Twenty years later a remodeling program was undertaken with an extension to the main transmitter hall and four new Marconi transmitters were installed. These units were identified as model number B6124, rated at 300 kW. Two of these were originally intended for installation at the Orfordness mediumwave station in England, but they were modified for usage at 250 kW and taken to Cyprus instead.

Around this time, the BBC implemented satellite delivery as the program feed for the Cyprus transmitters; and by the end of the 1983 summer, all of the earlier low power transmitters were replaced by the high power units. At this stage, eight shortwave transmitters ranging in power from 100 kW to 250 kW & 300 kW were on the air, as well as two 100 kW mediumwave transmitters on 1323 kHz.

As time went by, an additional six high powered Marconi transmitters were installed at Zygi. Two were new units at 250 kW, and four at 300 kW were transferred from the BBC Daventry at the time of its closure. In 1991 for example, a total of seven shortwave transmitters were in use at Zygi, as well as a pair of 100 kW mediumwave transmitters.

At 6:00 am on July 11, 2011, there was a massive explosion at the adjoining navy base at Zygi when ninety eight containers of high explosives blew up. This massive explosion destroyed the nearby power station which provided electricity for half of the island of Cyprus. All of the windows in nearby hotels were blown out and there were several major fires nearby. The Cyprus government endeavored to obtain two floating power stations in order to restore power to half of their island.

Although the BBC facility sustained no major damage, yet they were able to operate only two transmitters with the usage of their own emergency power generators. The mediumwave service at Zygi was temporarily transferred to the BBC mediumwave facility at Lady's Mile.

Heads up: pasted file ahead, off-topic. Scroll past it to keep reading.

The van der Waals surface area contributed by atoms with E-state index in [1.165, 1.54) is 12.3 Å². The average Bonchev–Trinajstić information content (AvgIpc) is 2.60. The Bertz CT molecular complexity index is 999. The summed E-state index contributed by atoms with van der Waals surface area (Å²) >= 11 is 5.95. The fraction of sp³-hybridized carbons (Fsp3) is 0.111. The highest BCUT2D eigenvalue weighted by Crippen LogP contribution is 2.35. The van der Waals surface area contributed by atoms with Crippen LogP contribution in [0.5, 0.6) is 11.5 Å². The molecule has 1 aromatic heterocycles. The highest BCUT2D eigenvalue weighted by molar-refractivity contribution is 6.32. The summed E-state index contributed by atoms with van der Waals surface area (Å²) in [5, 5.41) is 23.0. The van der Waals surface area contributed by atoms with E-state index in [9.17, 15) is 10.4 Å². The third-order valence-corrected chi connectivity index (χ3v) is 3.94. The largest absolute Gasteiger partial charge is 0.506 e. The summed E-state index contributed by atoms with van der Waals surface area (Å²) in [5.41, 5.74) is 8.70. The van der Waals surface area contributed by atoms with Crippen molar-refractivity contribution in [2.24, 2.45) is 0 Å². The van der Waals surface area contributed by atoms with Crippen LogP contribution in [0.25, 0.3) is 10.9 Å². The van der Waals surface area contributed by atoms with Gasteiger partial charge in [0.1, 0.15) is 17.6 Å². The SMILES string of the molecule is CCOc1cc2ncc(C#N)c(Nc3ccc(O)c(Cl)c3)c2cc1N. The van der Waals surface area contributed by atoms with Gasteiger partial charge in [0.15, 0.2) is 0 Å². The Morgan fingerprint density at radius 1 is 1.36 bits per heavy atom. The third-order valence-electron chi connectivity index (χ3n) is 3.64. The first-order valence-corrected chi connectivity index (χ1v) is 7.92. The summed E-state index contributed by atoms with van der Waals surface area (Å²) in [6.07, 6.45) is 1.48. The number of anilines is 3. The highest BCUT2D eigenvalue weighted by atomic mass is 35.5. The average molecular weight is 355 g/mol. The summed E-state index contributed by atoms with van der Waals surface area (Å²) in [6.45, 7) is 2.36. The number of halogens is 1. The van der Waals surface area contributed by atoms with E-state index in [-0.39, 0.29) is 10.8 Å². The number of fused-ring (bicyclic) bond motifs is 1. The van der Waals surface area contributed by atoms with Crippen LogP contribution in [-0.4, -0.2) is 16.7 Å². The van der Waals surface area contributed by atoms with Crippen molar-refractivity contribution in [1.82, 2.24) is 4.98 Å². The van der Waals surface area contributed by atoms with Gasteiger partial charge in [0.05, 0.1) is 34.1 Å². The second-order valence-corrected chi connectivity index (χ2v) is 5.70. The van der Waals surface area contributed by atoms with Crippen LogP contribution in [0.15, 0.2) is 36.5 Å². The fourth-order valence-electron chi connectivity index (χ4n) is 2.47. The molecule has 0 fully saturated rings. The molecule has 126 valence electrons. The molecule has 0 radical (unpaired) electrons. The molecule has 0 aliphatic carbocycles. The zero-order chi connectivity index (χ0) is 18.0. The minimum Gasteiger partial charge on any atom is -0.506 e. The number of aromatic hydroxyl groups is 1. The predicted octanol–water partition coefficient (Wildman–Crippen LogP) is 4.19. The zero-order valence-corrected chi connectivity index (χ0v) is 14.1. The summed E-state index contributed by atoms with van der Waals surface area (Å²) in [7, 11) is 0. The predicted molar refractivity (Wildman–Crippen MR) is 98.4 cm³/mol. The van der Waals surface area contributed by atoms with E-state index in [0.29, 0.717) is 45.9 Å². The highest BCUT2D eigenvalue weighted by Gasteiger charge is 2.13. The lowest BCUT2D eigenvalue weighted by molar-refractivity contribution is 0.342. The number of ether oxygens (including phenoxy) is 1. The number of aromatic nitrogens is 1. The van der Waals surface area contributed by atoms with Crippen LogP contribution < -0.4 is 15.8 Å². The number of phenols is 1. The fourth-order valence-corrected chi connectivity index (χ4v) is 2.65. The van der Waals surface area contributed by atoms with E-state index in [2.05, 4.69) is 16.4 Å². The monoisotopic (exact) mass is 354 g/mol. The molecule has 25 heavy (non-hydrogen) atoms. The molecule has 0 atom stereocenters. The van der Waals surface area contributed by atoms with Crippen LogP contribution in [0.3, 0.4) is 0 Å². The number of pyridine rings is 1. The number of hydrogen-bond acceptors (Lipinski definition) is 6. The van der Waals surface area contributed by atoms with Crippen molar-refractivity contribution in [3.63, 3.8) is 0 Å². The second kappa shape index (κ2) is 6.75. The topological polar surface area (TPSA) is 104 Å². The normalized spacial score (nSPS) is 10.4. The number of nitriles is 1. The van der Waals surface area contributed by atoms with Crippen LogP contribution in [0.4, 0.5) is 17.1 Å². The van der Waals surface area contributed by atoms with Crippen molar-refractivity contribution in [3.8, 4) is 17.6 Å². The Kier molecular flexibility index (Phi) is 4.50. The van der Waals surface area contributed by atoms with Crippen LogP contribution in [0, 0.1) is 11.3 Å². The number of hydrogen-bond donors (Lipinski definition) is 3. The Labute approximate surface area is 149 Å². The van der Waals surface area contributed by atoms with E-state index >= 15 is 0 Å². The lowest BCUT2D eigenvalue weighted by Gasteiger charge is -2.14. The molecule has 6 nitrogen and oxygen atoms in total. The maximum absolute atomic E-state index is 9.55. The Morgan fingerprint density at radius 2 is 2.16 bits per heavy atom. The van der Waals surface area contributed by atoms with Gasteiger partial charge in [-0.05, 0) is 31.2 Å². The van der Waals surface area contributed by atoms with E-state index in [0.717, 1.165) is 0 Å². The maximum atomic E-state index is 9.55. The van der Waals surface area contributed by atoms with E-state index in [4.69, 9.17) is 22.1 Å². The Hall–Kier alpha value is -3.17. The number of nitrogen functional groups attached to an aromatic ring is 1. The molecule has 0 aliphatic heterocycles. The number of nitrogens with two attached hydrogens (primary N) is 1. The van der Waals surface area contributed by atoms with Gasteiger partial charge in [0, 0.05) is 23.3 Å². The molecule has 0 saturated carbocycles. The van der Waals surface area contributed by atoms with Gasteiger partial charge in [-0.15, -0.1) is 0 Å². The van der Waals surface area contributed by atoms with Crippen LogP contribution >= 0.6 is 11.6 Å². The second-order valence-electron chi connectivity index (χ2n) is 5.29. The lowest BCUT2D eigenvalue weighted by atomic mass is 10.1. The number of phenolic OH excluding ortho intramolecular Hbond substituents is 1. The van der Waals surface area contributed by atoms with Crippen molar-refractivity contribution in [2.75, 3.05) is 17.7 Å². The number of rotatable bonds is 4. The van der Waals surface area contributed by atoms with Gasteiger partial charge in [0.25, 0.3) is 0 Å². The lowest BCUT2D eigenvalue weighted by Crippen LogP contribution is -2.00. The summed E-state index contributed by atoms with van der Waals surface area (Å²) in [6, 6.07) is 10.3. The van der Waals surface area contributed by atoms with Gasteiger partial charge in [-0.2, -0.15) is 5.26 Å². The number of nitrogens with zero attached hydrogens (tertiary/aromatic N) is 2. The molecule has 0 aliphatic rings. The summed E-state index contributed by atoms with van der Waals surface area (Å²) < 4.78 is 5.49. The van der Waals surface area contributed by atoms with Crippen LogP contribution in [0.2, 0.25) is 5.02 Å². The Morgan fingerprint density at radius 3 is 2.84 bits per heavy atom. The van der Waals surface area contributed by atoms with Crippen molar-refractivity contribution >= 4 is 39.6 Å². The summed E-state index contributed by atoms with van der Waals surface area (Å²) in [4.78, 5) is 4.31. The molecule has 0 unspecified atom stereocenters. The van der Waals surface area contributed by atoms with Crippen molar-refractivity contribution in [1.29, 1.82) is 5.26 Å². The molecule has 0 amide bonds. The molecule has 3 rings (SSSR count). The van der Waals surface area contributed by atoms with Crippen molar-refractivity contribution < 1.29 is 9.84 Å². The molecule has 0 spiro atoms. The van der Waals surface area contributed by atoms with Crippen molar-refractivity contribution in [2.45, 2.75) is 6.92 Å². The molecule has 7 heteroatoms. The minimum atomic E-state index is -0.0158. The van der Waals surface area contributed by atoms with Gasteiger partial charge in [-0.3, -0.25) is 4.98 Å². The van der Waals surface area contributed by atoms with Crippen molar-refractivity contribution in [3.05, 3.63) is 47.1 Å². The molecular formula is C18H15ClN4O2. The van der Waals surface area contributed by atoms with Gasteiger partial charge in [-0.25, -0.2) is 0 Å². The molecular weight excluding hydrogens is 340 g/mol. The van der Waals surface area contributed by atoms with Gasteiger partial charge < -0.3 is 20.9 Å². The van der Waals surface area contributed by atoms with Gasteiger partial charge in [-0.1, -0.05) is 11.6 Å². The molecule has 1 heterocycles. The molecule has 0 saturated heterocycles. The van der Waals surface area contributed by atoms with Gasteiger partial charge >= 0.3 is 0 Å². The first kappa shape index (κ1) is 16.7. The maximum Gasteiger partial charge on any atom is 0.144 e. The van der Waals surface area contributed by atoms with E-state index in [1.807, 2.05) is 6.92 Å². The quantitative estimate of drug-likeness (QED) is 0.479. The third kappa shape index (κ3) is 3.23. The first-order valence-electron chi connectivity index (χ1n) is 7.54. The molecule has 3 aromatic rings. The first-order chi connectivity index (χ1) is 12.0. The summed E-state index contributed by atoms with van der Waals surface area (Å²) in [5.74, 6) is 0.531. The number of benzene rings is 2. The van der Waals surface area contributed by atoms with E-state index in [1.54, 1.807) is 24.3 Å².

In the 1990s, a pair of 500 kW Continental mediumwave transmitters were installed at Lady's Mile with separate antenna systems, each supported by a square of directional antennas. On the north side of the building, the programming was beamed to the Middle East on 720 kHz; on the south side of the building, the programming was beamed to Africa on 639 kHz.

A receiver station was in operation at Zakaki, one mile north of the mediumwave station at Lady's Mile, and shortwave programming from the BBC in England was distributed to the two transmitting sites, Zygi & Lady's Mile. However, with the increased usage of satellites for the distribution of program feeds, the receiver station at Zakaki became redundant and was sold off in the early 1990s.

Interestingly, a foreign visitor to the island in 1994 declared that the slogan for the earlier name of the station, Sharq al Adna, was still visible on the doorway to the transmitter building at Zygi.

Just two weeks back, at the end of April, the shortwave facility of the BBC East Mediterranean Relay Station at Zygi on the island of Cyprus was closed, though the mediumwave station at Lady's Mile will continue in operation with reduced programming in English and Arabic.

This station, Sharq al Adna, the Voice of Britain, and the BBC East Mediterranean Relay Station, served the world of international radio listeners from its consecutive locations in Palestine and Cyprus for a total period of 72 years. But it is now gone, and apparently, gone forever.

What will happen to all of those still usable high powered shortwave transmitters at Zygi, all ten of them? Only time will tell; but those of you who hold their QSL cards, depicting the map of Cyprus with an inset showing the antenna systems, now hold an important reminder of one of the world's most massive shortwave stations ever constructed.